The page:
Give and Take

Feb 01, 2004 10:30 PM  By

Like so many issues in the logistics and distribution industry, many small improvements to gain flexibility are often the best path to the greatest benefit. At the same time, each opportunity involves a tradeoff. Below are a variety of options for either gaining or maintaining flexibility in warehouse layouts. What all of these recommendations have in common is that they emphasize planning ahead and often involve some capital commitment up front, in exchange for less cost, less disruption, or less waste of labor and material later on.

There are two fairly different scenarios under which one faces the question: “What is the most flexible layout I can have?” The easy one is a blank piece of paper and a full checkbook; its slightly less favorable cousin is a new, empty warehouse. The second — and more common scenario — is the one involving an already equipped warehouse, usually one in operation, but designed for a different business. Most of the techniques listed below apply to either scenario.

  1. Plan from the end game backward

    Base interim layouts on the final, complete-use scenario whether or not you plan to build it all at the outset. Make sure interim layouts are compatible with that final plan. Should you need to sublet or sell the facility later, the potential property value and value to another occupant will be higher if full-use options are understood and can be readily explained. This approach also provides a sound road map for additions. If you anticipate infrastructure requirements (footings and floor reinforcement, electrical and mechanical capacity) from the start, the costs of later additions will be lower. Figure 1 shows the difference between accommodating uprights and footings for a mezzanine over an outbound dock operation and planning a sortation layout purely on the basis of immediate needs.

  2. Anticipate future expansion

    Because of the competition for capital project funding and the speculative nature of strategic planning, it is often prudent to acquire the real estate for a bigger, better future facility while developing operating space for the short term. In laying out the workflow, conveyor and sortation systems, electrical and sprinkler systems, and other equipment, it is essential to keep expansion options in mind to avoid costly retrofit work (see figure 2).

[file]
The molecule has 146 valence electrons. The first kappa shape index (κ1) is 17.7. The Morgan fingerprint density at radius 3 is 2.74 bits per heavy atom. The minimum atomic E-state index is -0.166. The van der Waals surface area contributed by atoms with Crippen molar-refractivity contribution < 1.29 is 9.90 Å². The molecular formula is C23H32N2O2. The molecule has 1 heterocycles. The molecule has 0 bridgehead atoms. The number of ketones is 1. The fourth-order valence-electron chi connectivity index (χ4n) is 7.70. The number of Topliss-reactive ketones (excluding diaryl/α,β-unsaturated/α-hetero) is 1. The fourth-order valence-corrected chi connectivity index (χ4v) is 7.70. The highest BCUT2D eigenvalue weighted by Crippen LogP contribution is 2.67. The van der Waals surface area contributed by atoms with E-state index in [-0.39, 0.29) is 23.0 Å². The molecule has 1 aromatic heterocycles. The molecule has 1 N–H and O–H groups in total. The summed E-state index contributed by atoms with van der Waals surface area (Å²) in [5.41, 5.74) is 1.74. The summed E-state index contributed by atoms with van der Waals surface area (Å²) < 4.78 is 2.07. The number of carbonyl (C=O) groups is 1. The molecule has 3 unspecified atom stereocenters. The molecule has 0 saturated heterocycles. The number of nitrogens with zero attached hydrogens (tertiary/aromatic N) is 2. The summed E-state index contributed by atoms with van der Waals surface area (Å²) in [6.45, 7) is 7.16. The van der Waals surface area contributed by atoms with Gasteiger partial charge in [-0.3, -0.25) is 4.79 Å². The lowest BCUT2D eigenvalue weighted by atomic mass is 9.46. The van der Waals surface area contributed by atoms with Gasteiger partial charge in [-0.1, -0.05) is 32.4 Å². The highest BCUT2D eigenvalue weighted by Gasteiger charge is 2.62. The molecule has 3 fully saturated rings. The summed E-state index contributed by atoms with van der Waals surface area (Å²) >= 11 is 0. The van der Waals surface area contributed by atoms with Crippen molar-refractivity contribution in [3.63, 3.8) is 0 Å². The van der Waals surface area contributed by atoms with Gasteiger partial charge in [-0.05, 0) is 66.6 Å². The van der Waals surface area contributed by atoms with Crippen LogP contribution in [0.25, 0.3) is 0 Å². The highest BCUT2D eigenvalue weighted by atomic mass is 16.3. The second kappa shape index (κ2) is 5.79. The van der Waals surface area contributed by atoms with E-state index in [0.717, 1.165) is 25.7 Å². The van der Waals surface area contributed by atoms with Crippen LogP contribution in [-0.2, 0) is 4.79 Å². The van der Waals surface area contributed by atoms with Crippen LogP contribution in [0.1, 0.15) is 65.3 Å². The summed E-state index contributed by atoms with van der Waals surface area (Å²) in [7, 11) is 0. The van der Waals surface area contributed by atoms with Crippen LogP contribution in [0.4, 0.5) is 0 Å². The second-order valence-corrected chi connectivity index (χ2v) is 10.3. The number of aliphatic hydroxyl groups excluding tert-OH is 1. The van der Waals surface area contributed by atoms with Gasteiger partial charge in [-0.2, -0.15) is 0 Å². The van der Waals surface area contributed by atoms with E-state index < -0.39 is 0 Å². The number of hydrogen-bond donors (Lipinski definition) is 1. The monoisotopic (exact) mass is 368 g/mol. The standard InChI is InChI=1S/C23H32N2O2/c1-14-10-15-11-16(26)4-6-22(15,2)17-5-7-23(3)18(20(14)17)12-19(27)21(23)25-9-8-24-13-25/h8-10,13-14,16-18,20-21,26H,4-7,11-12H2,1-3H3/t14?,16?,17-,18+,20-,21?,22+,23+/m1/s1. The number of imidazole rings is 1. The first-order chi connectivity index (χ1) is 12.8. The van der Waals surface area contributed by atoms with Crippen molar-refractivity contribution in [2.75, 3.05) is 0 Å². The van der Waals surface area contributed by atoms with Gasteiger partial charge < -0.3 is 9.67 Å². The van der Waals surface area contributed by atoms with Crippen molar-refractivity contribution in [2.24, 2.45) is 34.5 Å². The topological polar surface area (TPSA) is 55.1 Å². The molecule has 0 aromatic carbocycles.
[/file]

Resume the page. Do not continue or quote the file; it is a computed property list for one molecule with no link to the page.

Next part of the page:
3. Avoid erecting barriers to future development

    Build hard-to-move installations out of the path of space to be used for future development. For example, anticipate where you will want to and can add more dock doors later. To make those doors easily available, be sure that the workflow and “permanent” installations made prior to adding the doors do not block access to those door locations (see figure 3).

  4. Design to subdivide

    Excess capacity can provide extra revenue if you sublet the space, assuming that it is suitable for use by other tenants. Figure 4 shows some simple options that will make subletting work. The space can be subdivided by temporary means (fence, wallboard, or non-load-bearing concrete block walls) without unreasonable expense or effort.

  5. Build extra mechanical or electrical capacity for later use

    Whether for subletting, to expand material handling equipment and systems, or to accommodate as-yet-undefined additional needs, add extra capacity to electrical and mechanical systems. It will cost less to do it all at once than in incremental pieces over time.

  6. Install flexible storage fixtures wherever possible

    Use incremental pallet, bin, and caseflow slot sizes. Selective pallet racks, bin shelving, and caseflow shelving all accommodate multiple vertical heights for any given location or group of locations. Beams and shelves can be located to suit with relative ease. Caseflow rails and rollers are adjustable along the horizontal axis to accommodate cases of various widths or to house product with the “wide side” running parallel to the travel aisle. A tier or stack rack (essentially a pallet with its own frame mounted on each pallet) affords maximum flexibility and good use of space in a dynamic storage environment.